Resisting Removal

Resisting Removal

<em>1836 Protest Petition from Cherokee Nation to United States Government</em>. Courtesy of Cherokee Nation Businesses
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ᎠᎾᏓᏱᎲ ᏗᎨᏥᎧᎲᏍᏗᎢ

Resisting Removal

In the early 1800s the Cherokee began to face enormous pressures to all of their traditional homelands in the East and to move to other lands far away, west of the Mississippi River. The Cherokee people tried many strategies to avoid removal.

1836 Protest Petition from Cherokee Nation to United States Government. Courtesy of Cherokee Nation Businesses

Resistance

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Indian Removal Act

ᎠᏂᏴᏫᏯ ᏕᎨᏥᎧᎲᏒ ᎤᎵᏁᏨ

Indian Removal Act

In 1828, President Andrew Jackson set about pushing a bill through Congress calling for the removal of the southeastern Native American tribes to lands west of the Mississippi River.

The Indian Removal Act was passed by Congress on May 28, 1830, and quickly sent to President Jackson, who signed the act into law, effectively forcing all southeastern tribes to give up their traditional homelands.

Papers of John Ross

<em>John Ross</em>, ca 1846. Hand-colored lithograph on paper. Courtesy of Oklahoma Historical Society
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The Cherokee Nation, led by Principal Chief John Ross, resisted the Indian Removal Act, even in the face of assaults on its sovereign rights by the state of Georgia and violence against Cherokee people.
John Ross, ca 1846. Hand-colored lithograph on paper. Courtesy of Oklahoma Historical Society

Treaty of New Echota

<em>New Echota Historic Site</em>, Photograph by Cady Shaw. Courtesy of Cherokee Nation Businesses

ᎧᏃᎮᏛ ᏚᎾᏠᎯᏍᏔᏅ ᎢᏤ ᎢᏦᏛᎢ

Treaty of New Echota

A small group of Cherokee citizens began to believe they had no choice but to give up their land and move to the west.

New Echota Historic Site, Photograph by Cady Shaw. Courtesy of Cherokee Nation Businesses

New Echota Historic Site Image

<em>New Echota Historic Site</em>, Photograph by Cady Shaw. Courtesy of Cherokee Nation Businesses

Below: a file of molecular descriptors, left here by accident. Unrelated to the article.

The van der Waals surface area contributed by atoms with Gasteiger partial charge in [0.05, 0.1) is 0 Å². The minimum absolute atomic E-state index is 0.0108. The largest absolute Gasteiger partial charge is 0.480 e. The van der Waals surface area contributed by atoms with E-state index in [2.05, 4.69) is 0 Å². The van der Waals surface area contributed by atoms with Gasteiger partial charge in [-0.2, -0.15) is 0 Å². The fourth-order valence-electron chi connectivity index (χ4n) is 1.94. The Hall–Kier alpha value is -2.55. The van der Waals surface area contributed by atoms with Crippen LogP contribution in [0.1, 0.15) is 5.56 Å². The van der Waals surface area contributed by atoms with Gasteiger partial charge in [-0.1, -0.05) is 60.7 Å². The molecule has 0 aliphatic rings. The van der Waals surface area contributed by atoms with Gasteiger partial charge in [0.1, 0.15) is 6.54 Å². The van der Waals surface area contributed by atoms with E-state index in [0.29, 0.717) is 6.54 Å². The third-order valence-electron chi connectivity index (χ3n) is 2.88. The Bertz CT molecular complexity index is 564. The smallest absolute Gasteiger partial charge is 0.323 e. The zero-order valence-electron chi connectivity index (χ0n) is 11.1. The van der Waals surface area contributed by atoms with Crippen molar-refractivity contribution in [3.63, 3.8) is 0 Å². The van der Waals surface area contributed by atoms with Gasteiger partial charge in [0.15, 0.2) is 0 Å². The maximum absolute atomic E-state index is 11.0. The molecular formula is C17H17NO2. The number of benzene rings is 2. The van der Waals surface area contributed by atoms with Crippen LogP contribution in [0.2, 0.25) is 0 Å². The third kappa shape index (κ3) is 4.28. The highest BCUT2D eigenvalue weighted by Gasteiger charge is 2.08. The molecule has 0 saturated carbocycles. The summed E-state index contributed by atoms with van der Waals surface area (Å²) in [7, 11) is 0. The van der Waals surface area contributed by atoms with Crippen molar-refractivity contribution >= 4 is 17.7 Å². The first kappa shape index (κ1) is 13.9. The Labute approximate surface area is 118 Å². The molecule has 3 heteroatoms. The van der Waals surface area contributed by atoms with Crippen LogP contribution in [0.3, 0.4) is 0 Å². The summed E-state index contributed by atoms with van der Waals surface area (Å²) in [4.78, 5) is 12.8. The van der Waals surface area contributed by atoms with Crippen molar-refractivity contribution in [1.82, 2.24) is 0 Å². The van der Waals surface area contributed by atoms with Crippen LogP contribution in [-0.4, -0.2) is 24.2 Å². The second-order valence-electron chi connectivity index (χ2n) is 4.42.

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By the 1830s, the Cherokee Nation’s capital was located in New Echota, near present-day Calhoun, Georgia.
New Echota Historic Site, Photograph by Cady Shaw. Courtesy of Cherokee Nation Businesses

Treaty of New Echota Images

1 | <em>Portrait of John Ridge</em>, 1842. Lithograph by J.T. Bowen. Courtesy of Oklahoma Historical Society
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1 | Portrait of John Ridge

2 | <em>Portrait of Major Ridge</em>, 1837. Lithograph by J.T. Bowen. National Portrait Gallery, Smithsonian Institution NPG.94.105
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2 | Portrait of Major Ridge

3 | <em>Portrait of Elias Boudinot, n.d.</em> Courtesy of Oklahoma Historical Society, Muriel Wright Collection
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3 | Portrait of Elias Boudinot

4 | <em>Portrait of Stand Watie</em>, Ambrotype. Courtesy of Cherokee National Archives, Cherokee Heritage Center
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4 | Portrait of Stand Watie

Though they had no legal right to represent the Cherokee Nation, some Cherokees signed the Treaty of New Echota with the U.S. government in December of 1835, all Cherokee lands in the East for lands west of the Mississippi River. The signers of the treaty became known as the Treaty Party, and included the prominent tribal members pictured here.